Please register or login. There are 0 registered and 1238 anonymous users currently online. Current bandwidth usage: 326.30 kbit/s December 18 - 05:56am EST 
Hardware Analysis
      
Forums Product Prices
  Contents 
 
 

  Latest Topics 
 

More >>
 

    
 
 

  You Are Here: 
 
/ Forums / Sound / Multimedia /
 

  Speaker question 
 
 Author 
 Date Written 
 Tools 
john dabrowski May 25, 2011, 02:41am EDT Reply - Quote - Report Abuse
Private Message - Add to Buddy List Replies: 2 - Views: 1420
i've googled and have come up empty. Does anyone know what frequency range a cheap pair of earbud headphones works in.

Thanks in advance


Asus P5q-se plus
Intel Core 2 Quad Q9550 @3.4ghz
64gb Crucial SSD
2x2gb G.Skill DDR2 800
Seagate 1tb sata II
Ati All-In-Wonder HD
22" ViewSonic LCD TV as monitor
Windows 7 Ultimate 64-bit
Want to enjoy fewer advertisements and more features? Click here to become a Hardware Analysis registered user.
Supreet Virdi May 28, 2011, 05:23pm EDT Reply - Quote - Report Abuse
Private Message - Add to Buddy List

Edited: May 28, 2011, 05:24pm EDT

 
>> Re: Speaker question
Usually 84 - 108 MHz.

____

101% Pure ATI Whoop ASS®!!

http://img397.imageshack.us/img397/1715/picture0011ki.jpg
http://img397.imageshack.us/img397/6671/picture0045rp.jpg
john albrich May 28, 2011, 06:29pm EDT Reply - Quote - Report Abuse
Private Message - Add to Buddy List

Edited: May 28, 2011, 06:30pm EDT

 
>> Re: Speaker question

I assume you're asking about the audio frequency response?

It's going to vary a LOT from gear to gear, and it depends on how much distortion you're willing to accept. In order to claim wider freq response, some manufacturers will cheat and allow incredible levels of distortion. They will also allow a large degree of non-linear response.

So while yes, it has "great frequency response", it sounds like CRAP.

I could tell you a typical response might be something like 60Hz - 15,000Hz, but again it's kind of meaningless as it depends on too many other parameters and assumptions in how the spec is obtained.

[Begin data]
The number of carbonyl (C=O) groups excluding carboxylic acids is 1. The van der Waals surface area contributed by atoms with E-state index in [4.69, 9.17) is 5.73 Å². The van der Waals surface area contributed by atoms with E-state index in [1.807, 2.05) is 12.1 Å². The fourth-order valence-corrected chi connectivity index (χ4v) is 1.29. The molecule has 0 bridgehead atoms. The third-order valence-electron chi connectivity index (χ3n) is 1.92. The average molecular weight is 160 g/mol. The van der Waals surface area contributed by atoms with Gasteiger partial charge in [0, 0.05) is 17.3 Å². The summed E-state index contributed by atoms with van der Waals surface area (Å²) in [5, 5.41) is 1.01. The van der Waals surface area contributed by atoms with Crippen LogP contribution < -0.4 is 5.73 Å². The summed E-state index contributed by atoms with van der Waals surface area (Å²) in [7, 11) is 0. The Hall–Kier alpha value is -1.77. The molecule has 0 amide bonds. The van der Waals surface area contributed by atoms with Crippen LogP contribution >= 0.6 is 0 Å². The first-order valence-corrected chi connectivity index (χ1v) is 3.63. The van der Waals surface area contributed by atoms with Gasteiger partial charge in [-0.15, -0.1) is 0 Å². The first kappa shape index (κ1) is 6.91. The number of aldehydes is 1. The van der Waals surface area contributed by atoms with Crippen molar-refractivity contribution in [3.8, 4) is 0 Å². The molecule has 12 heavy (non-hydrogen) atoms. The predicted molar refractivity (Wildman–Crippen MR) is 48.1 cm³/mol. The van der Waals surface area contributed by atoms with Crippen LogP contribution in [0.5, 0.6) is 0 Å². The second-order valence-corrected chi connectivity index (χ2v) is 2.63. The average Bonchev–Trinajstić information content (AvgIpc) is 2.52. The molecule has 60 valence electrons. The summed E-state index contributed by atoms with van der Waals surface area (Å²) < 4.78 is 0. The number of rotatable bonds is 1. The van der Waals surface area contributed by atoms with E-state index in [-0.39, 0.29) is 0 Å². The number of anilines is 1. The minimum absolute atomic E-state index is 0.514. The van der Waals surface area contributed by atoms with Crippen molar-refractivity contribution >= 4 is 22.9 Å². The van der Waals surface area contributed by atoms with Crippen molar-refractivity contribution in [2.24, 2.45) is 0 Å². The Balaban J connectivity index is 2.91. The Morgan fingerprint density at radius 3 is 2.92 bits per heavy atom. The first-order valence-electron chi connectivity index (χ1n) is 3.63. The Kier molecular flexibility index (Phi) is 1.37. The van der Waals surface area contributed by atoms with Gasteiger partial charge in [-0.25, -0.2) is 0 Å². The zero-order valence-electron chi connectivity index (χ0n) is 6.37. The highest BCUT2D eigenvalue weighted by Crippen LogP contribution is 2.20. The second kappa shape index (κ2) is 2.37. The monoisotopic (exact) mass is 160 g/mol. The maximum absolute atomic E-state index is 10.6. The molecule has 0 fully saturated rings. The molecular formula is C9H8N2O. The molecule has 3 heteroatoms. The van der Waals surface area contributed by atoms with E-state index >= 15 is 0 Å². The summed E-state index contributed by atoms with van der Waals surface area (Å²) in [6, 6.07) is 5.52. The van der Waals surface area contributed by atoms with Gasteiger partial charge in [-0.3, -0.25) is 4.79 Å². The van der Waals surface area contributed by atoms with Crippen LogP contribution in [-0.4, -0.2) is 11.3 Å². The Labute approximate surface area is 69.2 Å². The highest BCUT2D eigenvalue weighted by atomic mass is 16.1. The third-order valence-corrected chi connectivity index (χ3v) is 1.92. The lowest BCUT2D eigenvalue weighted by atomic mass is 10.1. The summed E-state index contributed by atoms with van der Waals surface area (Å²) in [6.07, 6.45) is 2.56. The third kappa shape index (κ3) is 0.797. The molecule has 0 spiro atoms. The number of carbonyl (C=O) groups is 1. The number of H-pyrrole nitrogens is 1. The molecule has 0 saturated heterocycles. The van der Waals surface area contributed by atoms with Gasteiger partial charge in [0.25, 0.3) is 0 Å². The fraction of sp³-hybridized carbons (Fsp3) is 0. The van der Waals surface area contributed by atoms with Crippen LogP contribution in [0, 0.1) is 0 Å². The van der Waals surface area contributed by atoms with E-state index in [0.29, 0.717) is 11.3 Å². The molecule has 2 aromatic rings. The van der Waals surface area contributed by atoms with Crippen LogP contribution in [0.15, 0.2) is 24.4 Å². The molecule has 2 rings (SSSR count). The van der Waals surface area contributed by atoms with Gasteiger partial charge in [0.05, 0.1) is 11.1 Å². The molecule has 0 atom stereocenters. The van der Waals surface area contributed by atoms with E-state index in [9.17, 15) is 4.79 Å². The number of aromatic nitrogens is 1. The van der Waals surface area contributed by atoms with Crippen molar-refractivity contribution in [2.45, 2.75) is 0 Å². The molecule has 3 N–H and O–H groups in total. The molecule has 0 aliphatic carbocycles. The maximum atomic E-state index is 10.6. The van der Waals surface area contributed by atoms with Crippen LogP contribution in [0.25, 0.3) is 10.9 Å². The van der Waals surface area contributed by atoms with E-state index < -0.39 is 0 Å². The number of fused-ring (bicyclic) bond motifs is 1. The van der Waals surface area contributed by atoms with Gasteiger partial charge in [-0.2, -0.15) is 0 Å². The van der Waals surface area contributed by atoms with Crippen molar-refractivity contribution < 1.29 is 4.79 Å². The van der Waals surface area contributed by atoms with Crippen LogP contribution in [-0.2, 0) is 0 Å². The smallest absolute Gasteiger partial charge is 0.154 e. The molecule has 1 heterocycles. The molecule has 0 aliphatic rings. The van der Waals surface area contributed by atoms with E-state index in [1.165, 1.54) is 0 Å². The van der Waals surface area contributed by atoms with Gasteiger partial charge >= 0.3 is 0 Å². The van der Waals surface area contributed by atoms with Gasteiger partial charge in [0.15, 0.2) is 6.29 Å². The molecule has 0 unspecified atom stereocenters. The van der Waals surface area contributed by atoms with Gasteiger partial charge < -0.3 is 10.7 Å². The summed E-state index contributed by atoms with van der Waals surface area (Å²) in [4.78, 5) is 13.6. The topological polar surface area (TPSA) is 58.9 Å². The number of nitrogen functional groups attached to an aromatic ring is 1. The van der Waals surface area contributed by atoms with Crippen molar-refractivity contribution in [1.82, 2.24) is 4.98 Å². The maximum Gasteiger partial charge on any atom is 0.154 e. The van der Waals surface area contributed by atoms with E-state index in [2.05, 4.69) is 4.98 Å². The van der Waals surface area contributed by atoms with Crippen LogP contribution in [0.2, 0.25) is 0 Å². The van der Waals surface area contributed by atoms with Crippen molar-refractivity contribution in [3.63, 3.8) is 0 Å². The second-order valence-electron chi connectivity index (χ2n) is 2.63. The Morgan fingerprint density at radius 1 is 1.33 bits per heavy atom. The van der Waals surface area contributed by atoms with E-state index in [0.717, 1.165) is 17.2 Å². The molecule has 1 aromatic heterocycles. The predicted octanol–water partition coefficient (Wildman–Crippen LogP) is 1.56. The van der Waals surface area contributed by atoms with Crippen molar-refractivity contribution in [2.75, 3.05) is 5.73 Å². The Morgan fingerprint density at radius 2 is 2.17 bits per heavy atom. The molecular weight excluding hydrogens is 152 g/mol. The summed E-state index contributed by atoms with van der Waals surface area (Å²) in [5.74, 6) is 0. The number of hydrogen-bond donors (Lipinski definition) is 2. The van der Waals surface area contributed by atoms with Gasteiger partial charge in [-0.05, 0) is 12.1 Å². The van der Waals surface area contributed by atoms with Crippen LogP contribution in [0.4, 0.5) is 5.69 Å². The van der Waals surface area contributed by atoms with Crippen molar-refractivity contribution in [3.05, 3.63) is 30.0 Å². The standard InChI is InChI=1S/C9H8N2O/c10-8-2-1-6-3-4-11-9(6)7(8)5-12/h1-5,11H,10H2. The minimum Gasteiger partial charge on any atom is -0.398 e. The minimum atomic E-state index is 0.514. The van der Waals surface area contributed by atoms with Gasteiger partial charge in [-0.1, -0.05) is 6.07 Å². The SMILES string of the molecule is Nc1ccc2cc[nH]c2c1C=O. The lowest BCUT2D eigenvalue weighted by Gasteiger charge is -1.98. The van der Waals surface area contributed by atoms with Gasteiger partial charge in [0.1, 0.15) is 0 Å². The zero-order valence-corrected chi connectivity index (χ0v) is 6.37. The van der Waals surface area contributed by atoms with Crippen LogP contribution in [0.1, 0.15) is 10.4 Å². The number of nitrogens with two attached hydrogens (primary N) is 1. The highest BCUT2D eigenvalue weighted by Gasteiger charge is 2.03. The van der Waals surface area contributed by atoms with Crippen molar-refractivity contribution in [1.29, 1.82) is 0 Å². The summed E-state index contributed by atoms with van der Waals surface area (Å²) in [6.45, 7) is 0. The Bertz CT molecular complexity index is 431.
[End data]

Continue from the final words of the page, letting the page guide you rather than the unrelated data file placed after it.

Here's a bit more info on it. I particularly like the bit where they say,
"These limits are always set at the point where there is a 3 dB drop (on the lower and upper frequency limit)."

and immediately follow it with

"Unfortunately, this is not standardized,

and then

"...some manufacturers “cheat” a bit."

Actually....some "cheat" a LOT!


http://europe.beyerdynamic.com/service/faqs/kopfhoerer.html
What ist the Frequency Response?
The frequency response specifies the lowest and highest frequency that the acoustic transducer can reproduce. These limits are always set at the point where there is a 3 dB drop (on the lower and upper frequency limit). Unfortunately, this is not standardized, so it is often the case that some manufacturers “cheat” a bit. Whether headphones really have a frequency response of 20 to 20,000 Hz, for example, remains an open question. The question of what the curve of the frequency response looks like also remains open. Is it linear, or does it go up and down? You would be able to see this on the frequency response curve, but it is rarely included, since it looks pretty “horrible” for most headphones. This matter will be explained in another article. Ideally, you should really rely on your own hearing and simply try out headphones you are considering in a side-by-side comparison. The best way to do this is to compare the headphones to headphones with which you are already familiar.


Write a Reply >>


 

    
 
 

  Topic Tools 
 
RSS UpdatesRSS Updates
 

  Related Articles 
 
 

  Newsletter 
 
A weekly newsletter featuring an editorial and a roundup of the latest articles, news and other interesting topics.

Please enter your email address below and click Subscribe.